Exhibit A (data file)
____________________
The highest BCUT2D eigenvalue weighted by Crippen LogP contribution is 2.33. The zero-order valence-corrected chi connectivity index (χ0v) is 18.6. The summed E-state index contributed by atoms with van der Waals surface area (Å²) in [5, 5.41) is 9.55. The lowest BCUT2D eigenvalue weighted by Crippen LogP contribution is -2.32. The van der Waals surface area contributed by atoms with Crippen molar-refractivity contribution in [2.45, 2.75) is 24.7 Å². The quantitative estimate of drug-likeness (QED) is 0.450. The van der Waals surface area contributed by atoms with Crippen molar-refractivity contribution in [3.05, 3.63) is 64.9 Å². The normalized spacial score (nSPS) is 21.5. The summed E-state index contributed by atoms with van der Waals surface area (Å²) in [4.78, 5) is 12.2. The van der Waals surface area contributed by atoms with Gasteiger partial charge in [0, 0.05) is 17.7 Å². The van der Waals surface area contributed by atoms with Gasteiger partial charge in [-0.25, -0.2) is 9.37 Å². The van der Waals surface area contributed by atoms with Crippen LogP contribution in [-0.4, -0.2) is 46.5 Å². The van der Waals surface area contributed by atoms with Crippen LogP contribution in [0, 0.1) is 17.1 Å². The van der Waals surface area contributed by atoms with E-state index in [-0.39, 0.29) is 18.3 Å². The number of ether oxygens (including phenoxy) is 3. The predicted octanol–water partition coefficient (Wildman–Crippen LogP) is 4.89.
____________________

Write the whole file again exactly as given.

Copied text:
The highest BCUT2D eigenvalue weighted by Crippen LogP contribution is 2.33. The zero-order valence-corrected chi connectivity index (χ0v) is 18.6. The summed E-state index contributed by atoms with van der Waals surface area (Å²) in [5, 5.41) is 9.55. The lowest BCUT2D eigenvalue weighted by Crippen LogP contribution is -2.32. The van der Waals surface area contributed by atoms with Crippen molar-refractivity contribution in [2.45, 2.75) is 24.7 Å². The quantitative estimate of drug-likeness (QED) is 0.450. The van der Waals surface area contributed by atoms with Crippen molar-refractivity contribution in [3.05, 3.63) is 64.9 Å². The normalized spacial score (nSPS) is 21.5. The summed E-state index contributed by atoms with van der Waals surface area (Å²) in [4.78, 5) is 12.2. The van der Waals surface area contributed by atoms with Gasteiger partial charge in [0, 0.05) is 17.7 Å². The van der Waals surface area contributed by atoms with Gasteiger partial charge in [-0.25, -0.2) is 9.37 Å². The van der Waals surface area contributed by atoms with Crippen LogP contribution in [-0.4, -0.2) is 46.5 Å². The van der Waals surface area contributed by atoms with Crippen LogP contribution in [0, 0.1) is 17.1 Å². The van der Waals surface area contributed by atoms with E-state index in [-0.39, 0.29) is 18.3 Å². The number of ether oxygens (including phenoxy) is 3. The predicted octanol–water partition coefficient (Wildman–Crippen LogP) is 4.89.